Securing the Foundation

PP Magazine LogoFrom the November-December 2015 issue (Vol. 74, No. 1)
of Public Power

Originally published January 20, 2016

By Laurel Lundstrom
Contributing Writer

January 20, 2016

It’s 3:25 p.m. on any given business day. The afternoon slump weighs heavy. The Outlook inbox notification dings and the temptation to take a break from this spreadsheet is strong. It’s an email from a close coworker, “Fwd: tips for losing weight easy.” Or at least, it appears to be from a close coworker, but it includes a link to an unknown site.

To click or not to click? We’ve all been there.

But by now most of us know the signs of a phishing email. Still, what appears to be a harmless message from a friend could be the beginning of a cybersecurity breach.

Cybersecurity has been likened to storing valuables in an unguarded house — the house is the Internet and the valuables are your or an organization’s private data. For individuals, the threat is scary enough — viruses and malware that generate threatening or embarrassing emails or Facebook posts, or worse, identity theft.

But think bigger and the threat multiplies tenfold.

Power plants talk to the Internet, too. The energy sector has experienced the most cybersecurity incidents of all critical infrastructure industries in the past several years, according to federal data. But none of these attacks have been successful in taking down the grid.

“With the Internet, [hackers] can affect a wide range of customers, thousands at a time,” said Tom Ayers, chief executive officer of N-Dimension. N-Dimension provides continuous monitoring and vulnerability assessments to public power utilities. Ayers said that some of N-Dimension’s smaller utility customers have been hacked as part of a larger attack that spanned multiple utilities and networks.

Cyber attacks aimed at the grid may start small but can threaten the security of electric utility operations and, in turn, the security of the entire country’s electric grid. This has forced utilities to make cybersecurity a priority throughout their business. But as anyone with an email account knows, dangers can lurk just a mouse-click away.

“Cyber threats can be initiated from the far reaches of the world by actors with malicious intent placing malware onto vulnerable systems — and they are increasingly demonstrating their ability to do so, even in the United States,” said Nathan Mitchell, senior director of electric reliability standards and security at the American Public Power Association. “We must continue to deploy and improve the cybersecurity tools used to defend against these threat actors.”

Critical infrastructure industries including electricity are handling cybersecurity much like individuals do, but on an exponential scale. Imagine that spam blocker on your email account as a virus and malware detection system that alerts grid monitors and provides automatic remediation. Envision your email or computer password as not only a lock but a security system that monitors network traffic for malicious activity and actively blocks intrusions as they are detected.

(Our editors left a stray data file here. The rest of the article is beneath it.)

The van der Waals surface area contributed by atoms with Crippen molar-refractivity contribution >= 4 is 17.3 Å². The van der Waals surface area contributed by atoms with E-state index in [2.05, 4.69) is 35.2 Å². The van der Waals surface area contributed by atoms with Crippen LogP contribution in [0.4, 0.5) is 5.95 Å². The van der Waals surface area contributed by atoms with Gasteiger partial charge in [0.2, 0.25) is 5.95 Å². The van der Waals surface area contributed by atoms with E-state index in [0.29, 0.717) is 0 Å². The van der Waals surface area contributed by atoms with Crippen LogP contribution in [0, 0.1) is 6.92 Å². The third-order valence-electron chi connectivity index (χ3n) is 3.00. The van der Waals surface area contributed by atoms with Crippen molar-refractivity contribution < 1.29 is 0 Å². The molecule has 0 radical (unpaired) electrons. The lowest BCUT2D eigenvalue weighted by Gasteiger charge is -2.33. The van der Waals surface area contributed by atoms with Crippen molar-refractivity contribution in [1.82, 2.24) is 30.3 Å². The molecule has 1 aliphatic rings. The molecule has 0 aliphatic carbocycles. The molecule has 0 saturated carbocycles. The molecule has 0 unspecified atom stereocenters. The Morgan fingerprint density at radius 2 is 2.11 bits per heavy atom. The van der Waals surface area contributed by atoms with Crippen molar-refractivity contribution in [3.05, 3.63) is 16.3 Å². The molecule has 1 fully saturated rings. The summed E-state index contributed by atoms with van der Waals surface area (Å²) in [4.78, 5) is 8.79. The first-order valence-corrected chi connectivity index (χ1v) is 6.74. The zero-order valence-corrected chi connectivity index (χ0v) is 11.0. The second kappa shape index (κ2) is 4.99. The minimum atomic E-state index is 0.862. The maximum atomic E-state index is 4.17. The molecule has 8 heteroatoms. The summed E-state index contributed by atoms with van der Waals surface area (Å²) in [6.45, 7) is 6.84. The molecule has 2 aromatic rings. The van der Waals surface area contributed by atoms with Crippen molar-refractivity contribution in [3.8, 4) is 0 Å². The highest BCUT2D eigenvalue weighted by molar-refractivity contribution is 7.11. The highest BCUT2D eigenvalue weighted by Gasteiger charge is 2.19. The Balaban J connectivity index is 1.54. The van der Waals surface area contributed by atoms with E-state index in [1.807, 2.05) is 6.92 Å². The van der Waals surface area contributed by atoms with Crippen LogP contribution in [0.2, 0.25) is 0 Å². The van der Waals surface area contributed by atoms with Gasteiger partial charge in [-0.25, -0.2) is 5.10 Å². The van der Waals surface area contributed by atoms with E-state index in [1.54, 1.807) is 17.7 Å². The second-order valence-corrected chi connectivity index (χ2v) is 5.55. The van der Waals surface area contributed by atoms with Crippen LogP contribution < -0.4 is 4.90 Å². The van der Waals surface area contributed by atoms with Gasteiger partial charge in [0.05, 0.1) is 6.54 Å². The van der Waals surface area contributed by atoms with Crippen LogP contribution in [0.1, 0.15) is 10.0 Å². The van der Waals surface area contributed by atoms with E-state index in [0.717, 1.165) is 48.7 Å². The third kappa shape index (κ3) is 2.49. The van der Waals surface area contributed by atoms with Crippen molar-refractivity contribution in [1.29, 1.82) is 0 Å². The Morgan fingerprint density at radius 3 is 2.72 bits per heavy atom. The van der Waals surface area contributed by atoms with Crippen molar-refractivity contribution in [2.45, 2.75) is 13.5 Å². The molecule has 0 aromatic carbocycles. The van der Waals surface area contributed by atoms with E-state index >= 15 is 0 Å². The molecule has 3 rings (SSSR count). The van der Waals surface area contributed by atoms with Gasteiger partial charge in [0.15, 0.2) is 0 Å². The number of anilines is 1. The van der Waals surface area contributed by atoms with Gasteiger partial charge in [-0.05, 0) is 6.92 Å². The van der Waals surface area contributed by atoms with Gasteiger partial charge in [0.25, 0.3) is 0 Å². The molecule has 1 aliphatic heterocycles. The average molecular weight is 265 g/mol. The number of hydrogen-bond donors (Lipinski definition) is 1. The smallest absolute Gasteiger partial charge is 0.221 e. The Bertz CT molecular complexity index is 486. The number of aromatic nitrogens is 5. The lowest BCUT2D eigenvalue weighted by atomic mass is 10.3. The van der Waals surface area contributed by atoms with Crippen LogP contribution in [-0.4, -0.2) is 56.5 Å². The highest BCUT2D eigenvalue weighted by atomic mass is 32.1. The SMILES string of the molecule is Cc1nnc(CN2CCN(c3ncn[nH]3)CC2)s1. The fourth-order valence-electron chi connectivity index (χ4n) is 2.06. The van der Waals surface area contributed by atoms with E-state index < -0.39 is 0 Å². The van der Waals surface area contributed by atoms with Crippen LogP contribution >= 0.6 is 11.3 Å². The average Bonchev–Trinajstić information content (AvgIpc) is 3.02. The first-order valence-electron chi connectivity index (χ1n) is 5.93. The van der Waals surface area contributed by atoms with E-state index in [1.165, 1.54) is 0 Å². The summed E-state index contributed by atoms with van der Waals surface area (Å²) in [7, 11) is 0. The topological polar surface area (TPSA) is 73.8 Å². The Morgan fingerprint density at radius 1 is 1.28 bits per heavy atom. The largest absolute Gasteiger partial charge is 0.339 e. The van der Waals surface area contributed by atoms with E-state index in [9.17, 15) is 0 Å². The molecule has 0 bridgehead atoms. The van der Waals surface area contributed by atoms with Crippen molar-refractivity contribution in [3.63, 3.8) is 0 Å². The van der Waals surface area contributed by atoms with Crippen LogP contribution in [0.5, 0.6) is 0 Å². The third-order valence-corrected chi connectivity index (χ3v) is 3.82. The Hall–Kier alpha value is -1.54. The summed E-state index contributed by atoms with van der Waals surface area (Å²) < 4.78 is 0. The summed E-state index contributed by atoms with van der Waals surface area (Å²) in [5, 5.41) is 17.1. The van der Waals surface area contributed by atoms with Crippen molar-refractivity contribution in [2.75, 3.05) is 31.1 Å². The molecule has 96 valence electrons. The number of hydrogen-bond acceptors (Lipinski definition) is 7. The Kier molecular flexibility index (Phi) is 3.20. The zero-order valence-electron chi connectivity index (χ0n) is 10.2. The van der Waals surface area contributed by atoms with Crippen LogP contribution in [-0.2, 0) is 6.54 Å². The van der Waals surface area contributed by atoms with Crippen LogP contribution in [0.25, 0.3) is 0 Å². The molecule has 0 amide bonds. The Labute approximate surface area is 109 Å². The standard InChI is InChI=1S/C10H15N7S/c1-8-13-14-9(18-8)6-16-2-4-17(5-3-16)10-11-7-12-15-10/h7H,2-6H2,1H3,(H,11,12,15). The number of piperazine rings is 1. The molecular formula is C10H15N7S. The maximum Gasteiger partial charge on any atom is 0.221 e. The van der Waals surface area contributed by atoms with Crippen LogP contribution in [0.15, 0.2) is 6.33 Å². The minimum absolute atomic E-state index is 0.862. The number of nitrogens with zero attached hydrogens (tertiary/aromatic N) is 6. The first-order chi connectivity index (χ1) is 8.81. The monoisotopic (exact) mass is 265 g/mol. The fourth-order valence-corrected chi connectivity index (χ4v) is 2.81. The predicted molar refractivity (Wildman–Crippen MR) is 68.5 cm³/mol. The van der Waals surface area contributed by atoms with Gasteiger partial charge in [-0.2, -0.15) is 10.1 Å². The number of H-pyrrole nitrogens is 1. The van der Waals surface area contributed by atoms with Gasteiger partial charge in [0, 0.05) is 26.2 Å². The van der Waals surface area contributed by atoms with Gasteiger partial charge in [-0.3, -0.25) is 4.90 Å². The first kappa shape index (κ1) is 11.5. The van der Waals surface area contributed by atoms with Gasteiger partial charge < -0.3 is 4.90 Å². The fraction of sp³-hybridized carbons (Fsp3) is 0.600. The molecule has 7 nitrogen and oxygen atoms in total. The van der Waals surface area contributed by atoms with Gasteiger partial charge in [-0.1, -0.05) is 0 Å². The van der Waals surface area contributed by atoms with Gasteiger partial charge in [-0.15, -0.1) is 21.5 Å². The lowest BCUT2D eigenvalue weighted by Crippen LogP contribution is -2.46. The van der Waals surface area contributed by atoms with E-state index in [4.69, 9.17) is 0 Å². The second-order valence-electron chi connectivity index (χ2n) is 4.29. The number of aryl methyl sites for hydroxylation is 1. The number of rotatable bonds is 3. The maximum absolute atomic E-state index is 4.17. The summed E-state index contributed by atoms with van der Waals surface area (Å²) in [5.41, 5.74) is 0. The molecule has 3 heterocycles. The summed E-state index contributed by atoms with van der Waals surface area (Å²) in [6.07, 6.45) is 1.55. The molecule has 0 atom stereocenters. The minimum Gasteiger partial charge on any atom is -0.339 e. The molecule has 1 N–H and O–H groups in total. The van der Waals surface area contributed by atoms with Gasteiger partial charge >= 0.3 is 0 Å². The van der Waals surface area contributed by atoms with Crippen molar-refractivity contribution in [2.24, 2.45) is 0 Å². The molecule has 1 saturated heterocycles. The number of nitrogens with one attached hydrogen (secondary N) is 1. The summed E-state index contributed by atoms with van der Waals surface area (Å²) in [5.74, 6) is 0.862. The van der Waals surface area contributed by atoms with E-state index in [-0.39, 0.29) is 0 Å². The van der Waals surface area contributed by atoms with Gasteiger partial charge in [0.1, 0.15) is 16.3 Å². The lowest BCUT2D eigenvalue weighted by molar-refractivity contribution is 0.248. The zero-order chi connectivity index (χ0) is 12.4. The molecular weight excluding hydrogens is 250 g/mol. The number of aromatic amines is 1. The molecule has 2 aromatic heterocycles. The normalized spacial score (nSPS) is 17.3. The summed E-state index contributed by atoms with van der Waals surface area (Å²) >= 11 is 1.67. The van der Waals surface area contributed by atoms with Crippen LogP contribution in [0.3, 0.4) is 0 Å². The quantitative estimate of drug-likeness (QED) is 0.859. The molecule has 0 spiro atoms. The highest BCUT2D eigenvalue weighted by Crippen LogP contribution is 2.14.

The energy industry is also utilizing collaboration to bring consistency to monitoring and detection and keep everyone in the loop on the growing and quickly evolving array of threats to the grid.

Defending the Castle
Secure and smart from the start

The energy sector faces threats including data theft, denial of service attacks, website defacement, and privacy breaches, or worse, operation, where attacks target the generation and delivery of power.

With the proliferation of smart grid technologies, being cybersecure has become a complex challenge.

“With smart grid technologies being deployed, utilities are adding connected devices in their substations, on their distribution and transmission network, and finally meters at the home,” said Benjamin Beberness, chief information officer at Snohomish Public Utility District in Washington. “All of these devices need to be secured. To do that, we are making sure that security is baked in from the beginning.”

Snohomish has established a smart grid lab, which allows the utility to test its new equipment across the full spectrum: from SCADA systems to meters. “This also helps us secure and test our equipment before it goes out into the field,” said Beberness.

According to a new report by Dell Security, cyber attacks on SCADA systems doubled last year, and they have increased 600 percent since 2012.

Utilities are threatened by outsiders — like hackers and hackivists with ties to foreign governments and organized crime — and insiders, such as disgruntled employees. Both employees with malicious intent and employees with no malicious intent who do not follow security protocols closely, or are not aware them, pose a threat.

“The riskiest thing we see is people bringing in their own USBs,” said N-Dimension’s Ayers.

“The expansion of the internal attack surface has required us to look at tools that help us understand what is going on within the walls and training our staff to understand how everyone plays a role in securing our utility,” said Beberness. “Our goal is that we not only have a culture of safety but a culture of security.”

The risk is such that it only takes one person or one click to let in a threat, said Paul Crist, vice president of technology services and chief technology officer for Lincoln Electric System in Nebraska.

“It only takes one user in your company to click on something bad,” Crist said. He said there has been an increase in spear phishing incidents — or a malicious email that appears to be from someone you know, but isn’t — particularly targeting chief financial officers and chief executive officers. The hacker wants to steal financial information from the computer and connected company networks.